We’ve all heard of trade shows, and you may even frequent them for your business. But where do trade shows fall in the current world of inbound marketing?
Have they grown with the changing times? And, more importantly, should your business be dedicating time to them?
The industry of trade shows has gone through a split, and in this century we need to think of them as two separate strategies: attending trade shows and hosting trade shows. Read on for more.
Trade Shows and Inbound
Trade show preparations can start as early as six months in advance and can include very strategic planning, but what is the difference in planning between attending a trade show and hosting one? Trade show marketing is a well-thought out process and you need to determine the goal and messaging you are presenting for both scenarios, but your prepping approach will be different.
Your marketing strategy and campaigns should help your business achieve specific goals and trade shows are no different. Trade shows present an opportunity to generate quality leads, spread brand awareness, achieve higher ROI from these events and meet other objectives whether or not you're the host or the attendee.
Why is there a difference between attending and hosting?
Think about when you are hosting a party versus attending one: there is a lot of different preparation that goes into it. When hosting, you are inviting people, planning out the meal, organizing the venue to fit the needs of the number of people. However, when you are attending a party, you are deciding on how to present yourself, what to bring to the host and what you are going to do at the event.
The same goes for planning both types of trade shows. When you're attending a trade show hosted by another company or organization, you're a guest, just like your potential leads are. In contrast, when you're hosting a trade show or owning a ‘booth,’ your team is responsible for the messaging and for getting leads or customers to attend.
Both of these can be great ways to capture new leads and nurture them through your marketing strategy. It's important to ask others in your company for their input on your trade show strategy. Other departments such as Sales can contribute ideas that the marketing department hasn't considered, and you'll discover new ways to incorporate your business' initiatives into the strategy.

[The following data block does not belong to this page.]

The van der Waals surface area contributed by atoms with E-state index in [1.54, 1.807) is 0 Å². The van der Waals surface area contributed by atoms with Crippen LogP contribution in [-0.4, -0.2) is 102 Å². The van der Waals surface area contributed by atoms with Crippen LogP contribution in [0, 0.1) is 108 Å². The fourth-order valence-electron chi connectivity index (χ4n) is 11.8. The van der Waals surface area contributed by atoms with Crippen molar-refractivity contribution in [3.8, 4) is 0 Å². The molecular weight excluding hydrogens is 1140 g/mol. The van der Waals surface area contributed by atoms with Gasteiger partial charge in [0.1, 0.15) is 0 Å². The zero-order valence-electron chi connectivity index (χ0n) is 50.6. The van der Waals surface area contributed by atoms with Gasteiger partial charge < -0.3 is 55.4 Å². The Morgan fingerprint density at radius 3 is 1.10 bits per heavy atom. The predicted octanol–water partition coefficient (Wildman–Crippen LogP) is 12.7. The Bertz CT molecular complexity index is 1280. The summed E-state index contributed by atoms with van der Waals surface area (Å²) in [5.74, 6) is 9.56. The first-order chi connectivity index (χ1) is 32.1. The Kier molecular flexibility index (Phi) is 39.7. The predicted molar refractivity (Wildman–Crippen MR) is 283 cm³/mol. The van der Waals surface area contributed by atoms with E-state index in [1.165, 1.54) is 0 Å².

As you are planning, think about who the stakeholders are for attending a trade show. Who do you want to be representing your company? What types of materials are you sending with them? Encourage different departments to plan together and find a consistent message to present.
When hosting a trade show, think about the same messaging: who do you want presenting at the booth? Why types of materials are you going to be passing out to the attendees?
Finally, make sure that you are communicating across the company why you are hosting a trade show, or across the team why you are attending one. Your company could be spending a lot of money on a trade show or to send a team to one, so it’s helpful for everyone to understand why this is a good business decision.
How do you implement these different campaigns?
Hosting a trade show means that you have to market and inspire people to come to the event or are presenting a booth at another trade show. Things that would be included in this strategy would be:
- Discussing the goal with your team
- Confirming contacts that will attend
- Sending pre-event emails
- Running a test session ‘dry-run’
- Sending emails during event
- Post-event emails
A trade show that you are attending means that you did not host or have to send out 'pre-event' emails, but went to find and then nurture leads. Things that would be included in an effective attending strategy would be:
- Discuss the goal of attending and your target audience
- Collect leads at the trade show
- Segment the collected leads post-show
- Send post-event emails to new leads
What to do with the next trade show?
Trade shows have been a part of the business world since they were first invented in late medieval Europe and the father of modern trade shows was The Great Exhibition, held on May 1, 1851. They have a long history behind them and a long future in front of them. Knowing the difference between attending a trade show and hosting one means you and your company can start to build better inbound strategies around them.
When the next trade show opportunity comes up for you and your company (or team), remember to start planning early, define a goal and communicate out why you are dedicating your time to the trade show so you can share your successful event with your team.